The Library's reading rooms are open. Before you visit, please read Visiting the Library.
Brenda Niall's gripping biography Mannix has won the 2016 National Biography Award.
A gripping biography of one of Australia’s most prominent religious figures, who demanded his private records be burnt posthumously, has won this year’s $25,000 National Biography Award.
The fiercely private Catholic Archbishop Daniel Mannix (1917‐1963) is the challenging subject of Mannix (Text Publishing) by Brenda Niall, the extraordinary work selected for Australia’s richest biography prize from a record 110 entries.
Niall first met the influential archbishop at the age of six, and then later as a graduate employed to interview the then 95 year‐old. At this time Niall was given the rare opportunity to see a box of his personal papers. However, years later while researching the biography she discovered that these telling documents were lost to history – Mannix instructed they be destroyed after his death.
The judges praised Niall for “recovering both the public identity and the fiercely protected private self to create a beautifully balanced portrait of a very complex and elusive character.”
According to NSW State Librarian & Chief Executive Alex Byrne:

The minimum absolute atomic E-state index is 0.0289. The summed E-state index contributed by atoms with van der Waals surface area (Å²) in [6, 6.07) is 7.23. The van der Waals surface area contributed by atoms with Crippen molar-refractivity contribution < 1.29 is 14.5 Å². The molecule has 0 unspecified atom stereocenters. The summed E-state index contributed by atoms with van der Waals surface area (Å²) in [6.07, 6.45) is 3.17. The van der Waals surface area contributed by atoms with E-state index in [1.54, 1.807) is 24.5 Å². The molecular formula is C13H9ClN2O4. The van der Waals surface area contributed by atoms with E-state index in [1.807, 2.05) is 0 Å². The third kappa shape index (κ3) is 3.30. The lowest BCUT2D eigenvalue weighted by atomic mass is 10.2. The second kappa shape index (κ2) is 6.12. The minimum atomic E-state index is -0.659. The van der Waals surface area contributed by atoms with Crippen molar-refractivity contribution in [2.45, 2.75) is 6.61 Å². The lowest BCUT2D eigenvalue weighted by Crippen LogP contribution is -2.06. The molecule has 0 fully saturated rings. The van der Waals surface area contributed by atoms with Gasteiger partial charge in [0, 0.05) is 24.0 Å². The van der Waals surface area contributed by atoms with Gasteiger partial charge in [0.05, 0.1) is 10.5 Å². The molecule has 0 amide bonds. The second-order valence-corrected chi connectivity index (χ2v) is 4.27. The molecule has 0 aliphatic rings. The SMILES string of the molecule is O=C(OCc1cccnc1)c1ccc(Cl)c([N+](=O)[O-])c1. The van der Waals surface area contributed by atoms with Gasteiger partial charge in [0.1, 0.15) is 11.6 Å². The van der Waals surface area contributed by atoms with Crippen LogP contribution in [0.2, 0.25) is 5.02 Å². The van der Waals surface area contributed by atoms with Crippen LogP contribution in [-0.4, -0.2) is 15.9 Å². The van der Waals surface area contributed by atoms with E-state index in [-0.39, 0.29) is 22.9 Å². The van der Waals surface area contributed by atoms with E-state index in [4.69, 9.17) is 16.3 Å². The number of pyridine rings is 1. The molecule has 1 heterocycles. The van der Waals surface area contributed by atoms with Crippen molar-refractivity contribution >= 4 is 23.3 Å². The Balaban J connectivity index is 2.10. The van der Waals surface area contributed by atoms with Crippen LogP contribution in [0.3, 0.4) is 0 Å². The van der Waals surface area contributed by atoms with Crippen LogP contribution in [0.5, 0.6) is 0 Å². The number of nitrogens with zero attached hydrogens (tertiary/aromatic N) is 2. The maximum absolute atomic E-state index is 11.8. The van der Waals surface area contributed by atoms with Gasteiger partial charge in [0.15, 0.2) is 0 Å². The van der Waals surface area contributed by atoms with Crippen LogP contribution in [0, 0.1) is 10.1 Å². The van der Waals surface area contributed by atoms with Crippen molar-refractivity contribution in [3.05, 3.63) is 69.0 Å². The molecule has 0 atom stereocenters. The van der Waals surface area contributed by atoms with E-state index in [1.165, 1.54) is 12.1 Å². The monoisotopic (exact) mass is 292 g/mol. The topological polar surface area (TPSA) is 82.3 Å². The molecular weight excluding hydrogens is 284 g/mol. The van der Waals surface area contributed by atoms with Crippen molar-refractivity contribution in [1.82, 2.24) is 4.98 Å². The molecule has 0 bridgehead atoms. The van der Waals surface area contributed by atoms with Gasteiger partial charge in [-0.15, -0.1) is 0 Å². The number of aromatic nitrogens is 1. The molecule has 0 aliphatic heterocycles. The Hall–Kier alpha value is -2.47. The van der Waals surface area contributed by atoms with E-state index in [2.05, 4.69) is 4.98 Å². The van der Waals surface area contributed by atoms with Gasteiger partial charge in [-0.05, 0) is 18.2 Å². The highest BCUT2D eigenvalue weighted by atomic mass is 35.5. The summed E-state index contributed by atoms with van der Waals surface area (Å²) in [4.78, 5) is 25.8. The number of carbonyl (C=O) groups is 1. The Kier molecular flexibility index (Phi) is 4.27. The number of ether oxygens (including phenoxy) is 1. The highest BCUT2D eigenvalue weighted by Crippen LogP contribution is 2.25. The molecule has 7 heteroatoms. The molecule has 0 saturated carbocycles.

Over its 21 year history the National Biography Award has celebrated a body of incredible stories about our nation and its people to the benefit of us, the readers. This year’s winner, together with the five other shortlisted works, is yet another outstanding addition to this long list.”
The shortlisted authors each receive $1,000:
- Martin Edmond Battarbee and Namatjira (Giramondo)
- Stephen FitzGerald Comrade Ambassador: Whitlam’s Beijing Envoy (MUP)
- Karen Lamb Thea Astley: Inventing Her Own Weather (UQP)
- Peter Rees Bearing Witness: The Remarkable Life of Charles Bean, Australia's greatest war correspondent (Allen & Unwin)
- Magda Szubanski Reckoning: A Memoir (Text Publishing)
The judges for this year’s Award are:
Dr Peter Cochrane, author and Fellow of the Australian Academy of the Humanities;
Rosemary Sorensen, a reviewer and journalist; and
Associate Professor Richard White, author and historian with the University of Sydney.